Latest results spark revival of campaign to save citizenship A level

Campaigners have revived their campaign to save the citizenship A level qualification, which will cease to be offered from 2017.

Exam board AQA decided to drop the qualification earlier this year, but the recent A level results have given those against the move fresh hope.

Campaigners including the Citizenship Foundation, the Association for Citizenship Teaching, and Democratic Life had urged AQA not to go ahead with its plans.

They were unsuccessful in persuading the awarding body to keep the course, with the decision being blamed on falling student numbers – AQA said that the numbers taking the course had halved since 2011.

It means that the last exams for students taking the current qualification will be in June 2018.

However, the 2015 A level results show that 2,914 students achieved the qualification (630 at A level and 2,284 at AS level), causing campaigners to renew their efforts. A new online petition has now been launched.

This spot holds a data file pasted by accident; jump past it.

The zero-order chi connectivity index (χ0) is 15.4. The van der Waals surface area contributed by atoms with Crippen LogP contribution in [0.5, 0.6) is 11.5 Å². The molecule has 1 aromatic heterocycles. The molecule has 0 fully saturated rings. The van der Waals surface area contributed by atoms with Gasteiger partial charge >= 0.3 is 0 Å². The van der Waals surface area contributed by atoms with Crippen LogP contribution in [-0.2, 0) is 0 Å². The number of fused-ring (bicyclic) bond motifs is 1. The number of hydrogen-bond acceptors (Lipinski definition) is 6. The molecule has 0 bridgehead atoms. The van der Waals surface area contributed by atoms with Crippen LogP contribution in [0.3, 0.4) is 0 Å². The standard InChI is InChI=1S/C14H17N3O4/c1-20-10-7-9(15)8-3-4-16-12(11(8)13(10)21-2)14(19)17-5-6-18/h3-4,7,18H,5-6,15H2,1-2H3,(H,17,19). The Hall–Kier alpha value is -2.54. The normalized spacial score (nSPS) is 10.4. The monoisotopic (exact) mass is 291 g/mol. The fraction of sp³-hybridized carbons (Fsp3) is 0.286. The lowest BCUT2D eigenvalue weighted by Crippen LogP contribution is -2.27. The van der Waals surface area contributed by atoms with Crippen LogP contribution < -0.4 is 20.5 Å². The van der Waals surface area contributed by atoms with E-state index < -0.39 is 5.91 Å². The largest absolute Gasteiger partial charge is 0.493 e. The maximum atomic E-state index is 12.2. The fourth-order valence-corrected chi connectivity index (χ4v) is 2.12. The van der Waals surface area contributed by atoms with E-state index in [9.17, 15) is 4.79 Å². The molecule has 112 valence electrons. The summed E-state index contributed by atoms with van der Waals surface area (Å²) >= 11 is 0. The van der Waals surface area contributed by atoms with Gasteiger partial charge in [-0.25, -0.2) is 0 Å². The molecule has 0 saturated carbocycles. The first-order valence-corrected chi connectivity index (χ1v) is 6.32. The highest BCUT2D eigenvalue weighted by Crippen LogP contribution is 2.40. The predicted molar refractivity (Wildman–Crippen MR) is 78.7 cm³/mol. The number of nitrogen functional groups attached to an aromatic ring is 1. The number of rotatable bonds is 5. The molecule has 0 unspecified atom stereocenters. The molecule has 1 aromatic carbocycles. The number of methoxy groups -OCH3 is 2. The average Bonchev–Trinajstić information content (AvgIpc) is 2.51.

They say AQA’s decision means that citizenship will be the only national curriculum subject without an A level.

They also point to figures showing that more than 21,500 students achieved a citizenship GCSE in 2015, a 10 per cent rise on 2014.

The petition, published on the website, states: “The A level figures have been released.

The results show that A level citizenship studies is far from being the subject with the smallest intake: 2,914 students took either the A or AS level.

“By comparison, A level archaeology had fewer than half that – 1,238 entries – and yet no-one is proposing to drop it.

“Ofqual will consider reinstating citizenship A level if an exam board wants to offer it. So, we have revived this petition and hope to increase the level of support to change some minds.”

A statement this week from Democratic Life added: “The need for citizenship education in the UK has never been greater: young people are disaffected with formal politics; a reduction in the voting age to 16 looks increasingly likely; and schools are required to prevent extremism and engage their students with ‘British values’, including democracy and the rule of law.

“Citizenship education combines academic knowledge and understanding with practical action. It makes an excellent contribution to the development of employability skills and preparation for higher education.

“We call on the exam boards to offer a new A level in citizenship studies from 2017. And we call on ministers to intervene and retain the qualification.”

AQA continues to offer a GCSE in citizenship studies and has said it is developing a new GCSE citizenship qualification for first teaching in 2017.

To read or sign the petition, visit